Deploy watercraft, given watercraft; support vehicles; watercraft conveyances; launch and recoverysites, docks, marinas or moorings; support personnel; and operational protocols; so that thewatercraft is launched and recovered without damage or injury; trailers, conveyances, and supportvehicles are utilized within the scope of their designed specifications; and the rescue effort is notdelayed.
 
Negotiate a designated water course in a watercraft, given a watercraft that is available to theteam, a course that is representative of the bodies of water existing or anticipated within thegeographic confines of the AHJ, a range of assignments and water rescue personal protectiveequipment, so that the specified objectives are attained, all performance parameters are achieved,movement is controlled, hazards are continually assessed, launch does not proceed if thewatercraft is not adequate or incapable of operating in the existing condition, distress signals arecommunicated, and rapid intervention for the watercraft crew has been staged for deployment.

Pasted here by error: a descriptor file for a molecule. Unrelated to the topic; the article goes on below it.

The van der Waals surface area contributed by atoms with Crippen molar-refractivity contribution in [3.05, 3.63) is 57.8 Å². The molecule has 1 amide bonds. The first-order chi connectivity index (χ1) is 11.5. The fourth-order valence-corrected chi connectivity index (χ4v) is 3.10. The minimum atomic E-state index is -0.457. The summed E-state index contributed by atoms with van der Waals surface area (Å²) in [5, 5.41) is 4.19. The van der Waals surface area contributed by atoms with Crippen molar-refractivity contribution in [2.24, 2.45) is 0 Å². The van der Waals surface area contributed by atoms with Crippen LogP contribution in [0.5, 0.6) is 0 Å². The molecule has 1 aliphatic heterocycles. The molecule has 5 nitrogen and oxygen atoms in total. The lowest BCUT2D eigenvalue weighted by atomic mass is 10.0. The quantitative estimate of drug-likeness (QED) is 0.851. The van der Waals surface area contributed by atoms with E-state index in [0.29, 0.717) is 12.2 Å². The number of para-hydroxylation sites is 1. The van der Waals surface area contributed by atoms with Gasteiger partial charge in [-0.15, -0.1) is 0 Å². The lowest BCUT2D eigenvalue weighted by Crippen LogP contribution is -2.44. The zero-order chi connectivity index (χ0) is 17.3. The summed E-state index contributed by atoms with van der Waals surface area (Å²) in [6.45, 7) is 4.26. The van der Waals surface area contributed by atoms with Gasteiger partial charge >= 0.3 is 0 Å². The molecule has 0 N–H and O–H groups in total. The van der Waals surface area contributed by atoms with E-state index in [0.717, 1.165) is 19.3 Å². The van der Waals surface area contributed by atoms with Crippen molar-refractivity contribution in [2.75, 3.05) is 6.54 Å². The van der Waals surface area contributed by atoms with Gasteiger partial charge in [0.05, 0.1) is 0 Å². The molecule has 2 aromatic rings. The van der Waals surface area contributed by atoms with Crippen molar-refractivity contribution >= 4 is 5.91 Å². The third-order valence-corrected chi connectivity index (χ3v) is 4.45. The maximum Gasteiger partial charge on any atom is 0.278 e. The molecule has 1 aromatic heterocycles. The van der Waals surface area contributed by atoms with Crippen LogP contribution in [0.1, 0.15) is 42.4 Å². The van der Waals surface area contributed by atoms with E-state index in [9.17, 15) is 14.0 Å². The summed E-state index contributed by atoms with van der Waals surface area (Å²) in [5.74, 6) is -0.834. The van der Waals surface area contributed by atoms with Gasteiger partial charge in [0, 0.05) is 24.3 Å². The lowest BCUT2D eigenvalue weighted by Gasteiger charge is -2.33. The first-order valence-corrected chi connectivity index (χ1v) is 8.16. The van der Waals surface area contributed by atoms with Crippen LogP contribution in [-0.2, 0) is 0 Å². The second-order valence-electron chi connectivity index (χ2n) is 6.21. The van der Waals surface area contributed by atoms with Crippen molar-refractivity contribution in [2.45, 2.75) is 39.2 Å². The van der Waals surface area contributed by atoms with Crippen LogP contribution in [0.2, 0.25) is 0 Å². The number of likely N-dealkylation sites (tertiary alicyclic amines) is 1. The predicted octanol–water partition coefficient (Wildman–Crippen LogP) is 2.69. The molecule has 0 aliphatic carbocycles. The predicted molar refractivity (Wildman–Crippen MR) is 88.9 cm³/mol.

As a member of a team, use a parbuckling technique to extricate an incapacitated water-boundvictim from the water to a watercraft, given a water hazard that is representative of the bodies of water existing or anticipated within the geographic confines of the AHJ, a watercraft that isavailable to the team, nets, webbing, blankets, tarpaulins or ropes, a means of securement, andwater rescue personal protective equipment, so that the watercraft is not broached, control of thewatercraft is maintained, risks to victim and rescuers are minimized, and the victim is removed fromthe hazard.
 
Extricate an incapacitated water-bound victim from the water to the shore as a member of a team,given spinal stabilization devices, patient transfer devices, a water hazard that is representative of the bodies of water existing or anticipated within the geographic confines of the AHJ, and water rescue personal protective equipment, so that positive buoyancy for the victim and the rescuers ismaintained, the victim’s airway, respiratory efforts, and ventilatory support are not compromised,the victim’s cervical spine is maintained in alignment, risks to victim and rescuers is minimized, andthe victim is removed from the hazard.
 
 
Perform a swimming surface water rescue, given water rescue personal protective equipment,swim aids as required, flotation aids for victims, and reach/extension devices, so that victim contactis maintained, the rescuer maintains control of the victim, the rescuer and the victim reach safety ata predetermined area, and medical conditions and treatment options are considered.